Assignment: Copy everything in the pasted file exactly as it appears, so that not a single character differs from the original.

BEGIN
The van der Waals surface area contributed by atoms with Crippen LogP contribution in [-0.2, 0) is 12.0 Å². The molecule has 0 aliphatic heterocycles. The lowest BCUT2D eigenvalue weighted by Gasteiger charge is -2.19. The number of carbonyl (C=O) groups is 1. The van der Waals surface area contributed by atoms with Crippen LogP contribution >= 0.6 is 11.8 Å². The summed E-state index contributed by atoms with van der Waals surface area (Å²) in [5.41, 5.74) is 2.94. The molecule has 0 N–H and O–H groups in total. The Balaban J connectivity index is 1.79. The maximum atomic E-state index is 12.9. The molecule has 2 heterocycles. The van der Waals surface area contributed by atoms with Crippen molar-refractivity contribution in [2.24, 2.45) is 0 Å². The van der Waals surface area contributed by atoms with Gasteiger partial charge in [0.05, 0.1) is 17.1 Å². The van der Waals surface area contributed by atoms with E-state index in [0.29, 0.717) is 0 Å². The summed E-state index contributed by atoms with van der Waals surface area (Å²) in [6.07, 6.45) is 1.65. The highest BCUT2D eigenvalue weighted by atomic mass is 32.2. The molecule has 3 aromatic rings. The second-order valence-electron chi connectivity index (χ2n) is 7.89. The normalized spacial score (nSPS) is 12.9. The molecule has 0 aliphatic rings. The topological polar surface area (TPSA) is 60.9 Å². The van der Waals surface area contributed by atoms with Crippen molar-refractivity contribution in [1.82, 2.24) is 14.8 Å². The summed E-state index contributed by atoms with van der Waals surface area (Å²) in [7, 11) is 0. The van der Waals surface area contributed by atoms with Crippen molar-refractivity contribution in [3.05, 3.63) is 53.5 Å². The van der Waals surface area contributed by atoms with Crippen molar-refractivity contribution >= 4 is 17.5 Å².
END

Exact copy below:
The van der Waals surface area contributed by atoms with Crippen LogP contribution in [-0.2, 0) is 12.0 Å². The molecule has 0 aliphatic heterocycles. The lowest BCUT2D eigenvalue weighted by Gasteiger charge is -2.19. The number of carbonyl (C=O) groups is 1. The van der Waals surface area contributed by atoms with Crippen LogP contribution >= 0.6 is 11.8 Å². The summed E-state index contributed by atoms with van der Waals surface area (Å²) in [5.41, 5.74) is 2.94. The molecule has 0 N–H and O–H groups in total. The Balaban J connectivity index is 1.79. The maximum atomic E-state index is 12.9. The molecule has 2 heterocycles. The van der Waals surface area contributed by atoms with Crippen molar-refractivity contribution in [2.24, 2.45) is 0 Å². The van der Waals surface area contributed by atoms with Gasteiger partial charge in [0.05, 0.1) is 17.1 Å². The van der Waals surface area contributed by atoms with E-state index in [0.29, 0.717) is 0 Å². The summed E-state index contributed by atoms with van der Waals surface area (Å²) in [6.07, 6.45) is 1.65. The highest BCUT2D eigenvalue weighted by atomic mass is 32.2. The molecule has 3 aromatic rings. The second-order valence-electron chi connectivity index (χ2n) is 7.89. The normalized spacial score (nSPS) is 12.9. The molecule has 0 aliphatic rings. The topological polar surface area (TPSA) is 60.9 Å². The van der Waals surface area contributed by atoms with Crippen molar-refractivity contribution in [1.82, 2.24) is 14.8 Å². The summed E-state index contributed by atoms with van der Waals surface area (Å²) in [7, 11) is 0. The van der Waals surface area contributed by atoms with Crippen molar-refractivity contribution in [3.05, 3.63) is 53.5 Å². The van der Waals surface area contributed by atoms with Crippen molar-refractivity contribution >= 4 is 17.5 Å².